Rapper Kanye West arrives at the 2016 MTV Video Music Awards in New York, NY, August 28, 2016.
Eduardo Munoz—Reuters

Kanye West has brought the storm of controversy that seems to follow him everywhere lately off his Twitter feed and onto an artist’s album cover.

West is producing Daytona, Pusha T’s upcoming album, and on Thursday he tweeted the cover art, revealing that it is a bleak photograph of the late singer Whitney Houston’s bathroom covered in drug paraphernalia. The photo was taken secretly by one of Houston’s family members in 2006 and ran in the National Enquirer the same year, as Houston struggled with drug addiction.

In an interview with EW on Thursday, Pusha T told reporter Brian Josephs that the image “definitely does match the energy of my album.”

The rapper added, “I feel like the cover represents an organized chaos. The energy of the album is a bit chaotic, but it’s all in place. Looking at that cover, I’m sure whoever frequents that bathroom or area knew whatever they wanted to find and knew where it was.”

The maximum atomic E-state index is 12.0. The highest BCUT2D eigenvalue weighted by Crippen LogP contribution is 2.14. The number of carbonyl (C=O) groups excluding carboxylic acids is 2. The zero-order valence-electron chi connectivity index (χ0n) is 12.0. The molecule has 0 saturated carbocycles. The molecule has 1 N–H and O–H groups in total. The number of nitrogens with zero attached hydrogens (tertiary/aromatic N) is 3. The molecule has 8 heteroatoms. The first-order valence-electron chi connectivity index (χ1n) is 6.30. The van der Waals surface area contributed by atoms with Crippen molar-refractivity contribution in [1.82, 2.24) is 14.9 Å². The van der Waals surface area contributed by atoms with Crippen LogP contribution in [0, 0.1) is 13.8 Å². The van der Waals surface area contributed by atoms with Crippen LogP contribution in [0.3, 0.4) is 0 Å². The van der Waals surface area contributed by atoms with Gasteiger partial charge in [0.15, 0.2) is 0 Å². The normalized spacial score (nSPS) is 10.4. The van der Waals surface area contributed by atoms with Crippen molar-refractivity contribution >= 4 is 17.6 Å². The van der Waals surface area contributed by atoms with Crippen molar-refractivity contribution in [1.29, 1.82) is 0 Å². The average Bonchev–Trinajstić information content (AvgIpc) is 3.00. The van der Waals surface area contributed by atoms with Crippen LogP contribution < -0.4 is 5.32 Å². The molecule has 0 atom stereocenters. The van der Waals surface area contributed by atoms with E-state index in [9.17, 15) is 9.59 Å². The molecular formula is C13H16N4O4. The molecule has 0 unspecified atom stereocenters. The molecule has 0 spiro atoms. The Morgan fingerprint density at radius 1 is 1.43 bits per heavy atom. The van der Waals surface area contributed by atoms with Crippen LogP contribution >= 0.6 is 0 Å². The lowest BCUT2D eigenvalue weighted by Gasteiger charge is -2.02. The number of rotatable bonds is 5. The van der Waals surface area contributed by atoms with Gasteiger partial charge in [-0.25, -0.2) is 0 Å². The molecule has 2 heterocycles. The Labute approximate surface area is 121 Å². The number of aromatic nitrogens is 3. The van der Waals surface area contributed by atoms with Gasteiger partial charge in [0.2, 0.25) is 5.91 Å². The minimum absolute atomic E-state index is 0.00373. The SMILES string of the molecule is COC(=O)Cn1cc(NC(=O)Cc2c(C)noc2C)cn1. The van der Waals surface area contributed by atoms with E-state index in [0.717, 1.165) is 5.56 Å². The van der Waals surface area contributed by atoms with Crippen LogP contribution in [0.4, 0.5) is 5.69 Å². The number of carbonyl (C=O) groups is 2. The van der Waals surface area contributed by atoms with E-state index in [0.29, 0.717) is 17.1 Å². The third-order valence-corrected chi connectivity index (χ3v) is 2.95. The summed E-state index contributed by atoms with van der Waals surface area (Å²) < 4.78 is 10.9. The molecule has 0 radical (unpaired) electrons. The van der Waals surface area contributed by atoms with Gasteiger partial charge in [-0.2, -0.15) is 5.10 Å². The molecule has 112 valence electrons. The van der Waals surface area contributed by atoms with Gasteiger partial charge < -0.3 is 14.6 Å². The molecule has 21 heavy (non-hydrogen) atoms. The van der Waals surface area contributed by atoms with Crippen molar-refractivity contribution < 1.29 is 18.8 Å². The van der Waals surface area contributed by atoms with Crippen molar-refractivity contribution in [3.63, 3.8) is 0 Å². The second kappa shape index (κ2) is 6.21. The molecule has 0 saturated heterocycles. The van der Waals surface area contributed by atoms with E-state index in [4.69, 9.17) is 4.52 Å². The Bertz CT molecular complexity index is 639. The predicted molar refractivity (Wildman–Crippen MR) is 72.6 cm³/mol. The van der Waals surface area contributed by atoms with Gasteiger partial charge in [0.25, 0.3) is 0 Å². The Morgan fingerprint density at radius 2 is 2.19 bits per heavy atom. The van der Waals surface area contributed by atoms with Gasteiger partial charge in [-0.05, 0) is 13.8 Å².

A day earlier, Pusha T appeared on The Angie Martinez Show to promote the new album and said the cover art was a last-minute change by West.

“He changed my artwork last night at 1 a.m. He wasn’t feeling it,” Pusha T told radio host Angie Martinez. “[Originally], the artwork — it was pictures that we all agreed on.” He also said West told him the photo had cost him $85,000.

“I love it, I actually do love it,” Pusha T said. “[But] I absolutely did not want to pay for it.”

Though West purportedly paid $85,000 to license the photo, it’s unclear whether he paid the National Enquirer or Houston’s sister-in-law Tina Brown, sister to Houston’s ex-husband, Bobby Brown.

Daytona is scheduled to drop Friday and will mark the first album release out of West’s Wyoming studio, where he’s also working on his own album. “Daytona is the first project out of Wyoming,” West tweeted Thursday. “I’m really proud of what we put together. We’ve spent a year and a half digging for samples and writing. I really appreciate the overwhelmingly positive response that we’ve been receiving.”

This article originally appeared on EW.com.

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